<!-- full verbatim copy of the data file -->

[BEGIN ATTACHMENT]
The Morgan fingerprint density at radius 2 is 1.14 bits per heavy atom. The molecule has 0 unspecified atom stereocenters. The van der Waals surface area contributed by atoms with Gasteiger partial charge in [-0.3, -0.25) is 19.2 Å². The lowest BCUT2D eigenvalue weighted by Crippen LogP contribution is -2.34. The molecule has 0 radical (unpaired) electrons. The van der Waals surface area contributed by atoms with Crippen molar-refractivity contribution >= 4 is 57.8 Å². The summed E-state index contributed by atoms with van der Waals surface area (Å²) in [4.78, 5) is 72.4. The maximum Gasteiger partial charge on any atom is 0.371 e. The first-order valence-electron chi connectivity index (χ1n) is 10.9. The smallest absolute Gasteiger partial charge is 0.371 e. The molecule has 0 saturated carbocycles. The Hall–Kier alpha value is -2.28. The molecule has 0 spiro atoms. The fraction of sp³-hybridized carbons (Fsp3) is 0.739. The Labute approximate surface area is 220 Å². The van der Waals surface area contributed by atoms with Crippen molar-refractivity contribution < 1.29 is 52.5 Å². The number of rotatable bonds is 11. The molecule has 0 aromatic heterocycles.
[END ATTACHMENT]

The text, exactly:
The Morgan fingerprint density at radius 2 is 1.14 bits per heavy atom. The molecule has 0 unspecified atom stereocenters. The van der Waals surface area contributed by atoms with Gasteiger partial charge in [-0.3, -0.25) is 19.2 Å². The lowest BCUT2D eigenvalue weighted by Crippen LogP contribution is -2.34. The molecule has 0 radical (unpaired) electrons. The van der Waals surface area contributed by atoms with Crippen molar-refractivity contribution >= 4 is 57.8 Å². The summed E-state index contributed by atoms with van der Waals surface area (Å²) in [4.78, 5) is 72.4. The maximum Gasteiger partial charge on any atom is 0.371 e. The first-order valence-electron chi connectivity index (χ1n) is 10.9. The smallest absolute Gasteiger partial charge is 0.371 e. The molecule has 0 saturated carbocycles. The Hall–Kier alpha value is -2.28. The molecule has 0 spiro atoms. The fraction of sp³-hybridized carbons (Fsp3) is 0.739. The Labute approximate surface area is 220 Å². The van der Waals surface area contributed by atoms with Crippen molar-refractivity contribution < 1.29 is 52.5 Å². The number of rotatable bonds is 11. The molecule has 0 aromatic heterocycles.